'Up' the only CG blockbuster in animation category
What’s wrong with this picture? Three of the 10 top-grossing films of 2009 — “Ice Age: Dawn of the Dinosaurs,” “Monsters vs. Aliens” and “Up” — were shiny, state-of-the-art computer-animated toons, yet only “Up” was recognized by the Academy. The other blockbusters, including Sony Pictures Animation’s $125 million CG hit “Cloudy With a Chance of Meatballs,” were passed over in favor of “Coraline,” “Fantastic Mr. Fox,” “The Princess and the Frog” and “The Secret of Kells” — projects that favored old-fashioned stop-motion and hand-drawn 2D cel animation.
Could this mean voters are tiring of CG techniques? “I think it’s a similar situation to what happens with documentaries — meaning that the animation voters in the Academy, given the chance, would rather support an underdog than reward an already successful film,” muses “Entertainment Tonight” critic Leonard Maltin. “When it comes to big hits like ‘Ice Age 3,’ I think their feeling is that those films don’t need additional rewards. The public’s already weighed in. So they’d rather give that slot to a film like ‘The Secret of Kells.'”
Animation historian and Cartoon Brew blogger Jerry Beck puts this year’s lineup in the context of the animated shorts category (which actually passed over Pixar entry “Partly Cloudy” in favor of CG small fry this year), noting, “It’s always been an oddball category because of the sheer range of animation projects, from short comedies to epic dramas, and the branch has always looked carefully at quality and especially innovation.”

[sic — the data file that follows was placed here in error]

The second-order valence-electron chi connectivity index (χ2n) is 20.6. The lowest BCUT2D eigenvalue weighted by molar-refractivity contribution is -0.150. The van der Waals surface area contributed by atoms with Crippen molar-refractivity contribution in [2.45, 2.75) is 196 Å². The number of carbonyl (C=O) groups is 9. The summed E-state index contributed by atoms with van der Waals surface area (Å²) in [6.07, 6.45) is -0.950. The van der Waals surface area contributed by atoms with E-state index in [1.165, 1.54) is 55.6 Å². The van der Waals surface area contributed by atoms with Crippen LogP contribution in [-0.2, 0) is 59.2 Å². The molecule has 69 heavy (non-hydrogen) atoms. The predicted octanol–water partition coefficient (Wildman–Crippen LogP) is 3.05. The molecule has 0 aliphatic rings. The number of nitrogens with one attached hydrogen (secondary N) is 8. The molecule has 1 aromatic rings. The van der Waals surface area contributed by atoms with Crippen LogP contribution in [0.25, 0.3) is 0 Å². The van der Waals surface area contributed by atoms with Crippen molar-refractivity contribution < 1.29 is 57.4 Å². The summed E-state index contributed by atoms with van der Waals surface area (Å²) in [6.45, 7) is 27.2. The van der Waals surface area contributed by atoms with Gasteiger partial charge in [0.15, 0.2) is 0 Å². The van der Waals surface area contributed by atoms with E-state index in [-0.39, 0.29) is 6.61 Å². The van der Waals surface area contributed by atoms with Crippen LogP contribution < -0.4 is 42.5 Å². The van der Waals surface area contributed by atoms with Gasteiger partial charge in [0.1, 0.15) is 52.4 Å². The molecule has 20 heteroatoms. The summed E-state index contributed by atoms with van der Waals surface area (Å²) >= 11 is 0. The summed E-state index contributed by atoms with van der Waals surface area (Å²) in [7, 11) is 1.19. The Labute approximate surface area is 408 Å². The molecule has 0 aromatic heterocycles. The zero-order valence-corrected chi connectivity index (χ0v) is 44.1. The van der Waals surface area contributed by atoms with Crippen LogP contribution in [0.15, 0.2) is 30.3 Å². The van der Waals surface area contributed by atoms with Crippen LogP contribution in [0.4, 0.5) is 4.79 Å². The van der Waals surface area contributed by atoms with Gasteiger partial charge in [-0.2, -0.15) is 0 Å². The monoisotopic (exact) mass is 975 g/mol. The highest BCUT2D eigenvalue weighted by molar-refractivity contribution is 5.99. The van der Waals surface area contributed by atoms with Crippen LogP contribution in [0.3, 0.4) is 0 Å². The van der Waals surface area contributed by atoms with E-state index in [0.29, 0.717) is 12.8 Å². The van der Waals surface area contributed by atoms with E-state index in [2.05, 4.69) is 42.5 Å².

In the past, Beck explains, “CG was new and cutting-edge, and you were lucky if occasionally an independent or foreign film with a slightly different take — such as ‘Persepolis’ or ‘The Triplets of Belleville’ — sneaked in.”
When it comes to the Annie Awards (where members of the toon industry honored “Up” over old-school contenders), ASIFA-Hollywood president Antran Manoogian stresses, “It doesn’t matter what animation technique is used. The key to any good movie is compelling characters in a great story, and it comes down to content and quality.”
But this year’s noms do seem to indicate a shift in taste. “The big studios — Fox, DreamWorks, Sony — and their big, expensive commercial films were largely shut out,” Maltin observes. Then again, so was Japanese 2D maestro Hayao Miyazaki’s well-reviewed “Ponyo.”
“Smaller, quirkier projects like ‘Kells’ and ‘Fox’ … are really independent films and out of the mainstream, despite some having studio pedigrees,” Beck opines.
So how do they explain “Up’s” inclusion? “I guess they just couldn’t ignore the excellence of ‘Up,'” Maltin says. And as Manoogian points out, “Look, ‘Up’ is also nominated for best picture and best original screenplay, which says a lot.”
It helps that Pixar has cultivated a reputation as a director’s studio, where the filmmakers are encouraged to let their creative fingerprints show on the final product (a trait far more visible on stop-motion and cel animation).
“The fact that other studios are in the game is a very healthy thing for animation, and I think the people at Pixar feel the same way,” Maltin says. “They’re animation lovers, too. I don’t think their interest is in world domination.”